So that’s the card games of Best of Entertainment, a decent start to show us what it was really for: a distraction and cure for boredom. All the card games had similar graphics, which are very flat looking cards on a green background (though, you had a variety of decks to pick from). Nothing too exciting to start off, but we’ll get to more interesting games as the month continues.

Friday, July 31, 2015

Level Up: Battletoads

(Picture coming soon)

There’s a Teenage Mutant Ninja Turtles show currently airing on Nickleodeon and it is SO good that it fully revived my fandom for the series. But while looking into its history, I feel I should also check out some TMNT Rip-offs. Things like the COWboys of Moo-messa, Biker Mice from Mars, the Street Sharks, etc… Not to say they all were malicious rip offs (Usagi Yojimbo wasn’t, and still fits the genre), but even if some are, it’s possible to make something that might be remembered by its own right. Let’s look at something clearly… “inspired” by TMNT with Battletoads for the Nintendo Entertainment System.
Unlike the Ninja Turtles, which started with a comic, the Battletoads started with this video game developed by Rare. It has since become known for being one of the hardest games on the NES and a really creative Beat ‘em up, which is why I’m reviewing it for Adamant Ditto’s annual BEAT EM UP MOOONTH! (*Adamant Ditto clip*) However, to exclusively label this a Beat ‘em up is kind of dishonest. The first level is mostly a Beat ‘em up, but in the next level you’re repelling down a tunnel. While you can still punch things, the style is clearly different. The third level starts with a small beat em up section, but then you hop on speeder bikes. I could spend the whole review explaining each level and their gimmick, as there are 12 levels and each is different. I will mention my personal favorite is Karanth’s lair, a level in which giant snakes move about and you have to jump and climb on them. This level’s timing and movements plays out so beautifully that it watches like a choreography. It’s actually what I point to when someone says video games aren’t art to prove them wrong.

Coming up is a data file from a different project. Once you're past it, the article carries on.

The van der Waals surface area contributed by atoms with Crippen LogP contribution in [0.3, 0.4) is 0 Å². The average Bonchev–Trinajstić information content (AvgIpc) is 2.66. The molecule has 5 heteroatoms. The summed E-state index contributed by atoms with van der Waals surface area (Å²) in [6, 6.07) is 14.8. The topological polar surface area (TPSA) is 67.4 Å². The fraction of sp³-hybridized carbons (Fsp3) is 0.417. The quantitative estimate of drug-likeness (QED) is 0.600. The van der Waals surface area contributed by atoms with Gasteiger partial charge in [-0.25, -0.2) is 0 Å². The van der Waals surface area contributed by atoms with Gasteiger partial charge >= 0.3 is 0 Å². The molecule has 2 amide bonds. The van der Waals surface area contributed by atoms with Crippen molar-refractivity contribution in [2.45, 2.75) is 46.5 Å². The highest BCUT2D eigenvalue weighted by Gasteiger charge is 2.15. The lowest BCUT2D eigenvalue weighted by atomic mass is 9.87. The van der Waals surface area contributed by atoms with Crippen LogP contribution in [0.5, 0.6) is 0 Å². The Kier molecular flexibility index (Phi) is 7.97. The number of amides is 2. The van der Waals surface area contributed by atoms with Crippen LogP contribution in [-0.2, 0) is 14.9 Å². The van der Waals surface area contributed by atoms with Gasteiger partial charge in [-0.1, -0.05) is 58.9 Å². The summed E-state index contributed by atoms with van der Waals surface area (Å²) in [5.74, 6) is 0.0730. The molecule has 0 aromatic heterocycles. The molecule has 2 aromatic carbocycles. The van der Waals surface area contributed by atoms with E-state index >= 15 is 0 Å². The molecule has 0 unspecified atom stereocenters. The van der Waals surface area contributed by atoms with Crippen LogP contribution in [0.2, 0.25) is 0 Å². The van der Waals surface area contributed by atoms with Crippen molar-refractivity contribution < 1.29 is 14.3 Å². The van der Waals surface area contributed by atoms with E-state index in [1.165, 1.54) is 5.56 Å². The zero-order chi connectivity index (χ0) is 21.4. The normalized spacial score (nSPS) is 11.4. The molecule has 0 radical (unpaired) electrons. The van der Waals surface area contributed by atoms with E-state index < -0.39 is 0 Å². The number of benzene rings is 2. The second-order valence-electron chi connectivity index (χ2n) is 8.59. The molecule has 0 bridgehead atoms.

The changing gameplay might have contributed to the infamous difficulty. Now, some people argue about whether it’s fair or not. To put my 2 cents in, it’s the difficulty isn’t unfair because it isn’t caused by bad controls… but holy CRAP do you need to have perfect timing sometimes. It took me a MONTH of trying to beat this game DAILY before I managed to it, and the shifting challenges did contribute to it.
But at its core, the game play is still beat em up and platforming. The fighting is actually pretty fun. When you’re pounding a baddie, it can seem like everything stops in that moment. This often ends with a rewarding transformation (a signature of the Battletoads), knocking enemies off screen with a giant boot or spiked fist. But although hitting things feels solid, moving isn’t stiff. You actually gain momentum while walking and since you’re a toad, jumping feels very free. The physics are great and keep things feeling linked, so I never felt like a death was the game’s fault (despite any rage at the moment).
I’d put the graphics for the game on par with most NES Capcom games. Considering we have giant TOADS, the sprites are well designed, even if some of the frames aren’t quite perfect. The enemies tend to be monochrome and have limited frames, but for how rarely they repeat, it’s no problem. It’s also worth mentioning that this game is available on other systems, and I find the Sega Genesis versions looks “right” to me, but I tend to think that 16 to 32 bit is ideal for Beat Em Ups.